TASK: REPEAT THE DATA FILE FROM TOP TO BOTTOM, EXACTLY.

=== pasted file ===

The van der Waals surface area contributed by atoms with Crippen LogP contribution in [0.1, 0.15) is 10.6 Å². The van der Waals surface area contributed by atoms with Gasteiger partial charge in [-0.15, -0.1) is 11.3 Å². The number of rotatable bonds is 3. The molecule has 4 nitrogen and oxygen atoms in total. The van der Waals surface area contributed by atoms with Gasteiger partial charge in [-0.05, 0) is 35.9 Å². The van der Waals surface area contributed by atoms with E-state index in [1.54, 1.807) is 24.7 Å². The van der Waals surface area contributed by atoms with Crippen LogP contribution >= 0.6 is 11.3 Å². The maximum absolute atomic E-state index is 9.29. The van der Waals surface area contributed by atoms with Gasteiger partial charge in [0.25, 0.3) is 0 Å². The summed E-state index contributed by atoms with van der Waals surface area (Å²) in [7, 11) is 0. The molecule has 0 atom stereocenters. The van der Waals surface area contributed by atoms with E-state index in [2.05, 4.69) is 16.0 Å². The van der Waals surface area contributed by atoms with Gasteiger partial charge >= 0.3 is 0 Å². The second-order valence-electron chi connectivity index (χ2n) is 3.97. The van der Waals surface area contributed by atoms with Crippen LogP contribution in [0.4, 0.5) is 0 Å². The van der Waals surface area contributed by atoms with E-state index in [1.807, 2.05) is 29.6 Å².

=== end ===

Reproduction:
The van der Waals surface area contributed by atoms with Crippen LogP contribution in [0.1, 0.15) is 10.6 Å². The van der Waals surface area contributed by atoms with Gasteiger partial charge in [-0.15, -0.1) is 11.3 Å². The number of rotatable bonds is 3. The molecule has 4 nitrogen and oxygen atoms in total. The van der Waals surface area contributed by atoms with Gasteiger partial charge in [-0.05, 0) is 35.9 Å². The van der Waals surface area contributed by atoms with E-state index in [1.54, 1.807) is 24.7 Å². The van der Waals surface area contributed by atoms with Crippen LogP contribution >= 0.6 is 11.3 Å². The maximum absolute atomic E-state index is 9.29. The van der Waals surface area contributed by atoms with Gasteiger partial charge in [0.25, 0.3) is 0 Å². The summed E-state index contributed by atoms with van der Waals surface area (Å²) in [7, 11) is 0. The molecule has 0 atom stereocenters. The van der Waals surface area contributed by atoms with E-state index in [2.05, 4.69) is 16.0 Å². The van der Waals surface area contributed by atoms with Gasteiger partial charge >= 0.3 is 0 Å². The second-order valence-electron chi connectivity index (χ2n) is 3.97. The van der Waals surface area contributed by atoms with Crippen LogP contribution in [0.4, 0.5) is 0 Å². The van der Waals surface area contributed by atoms with E-state index in [1.807, 2.05) is 29.6 Å².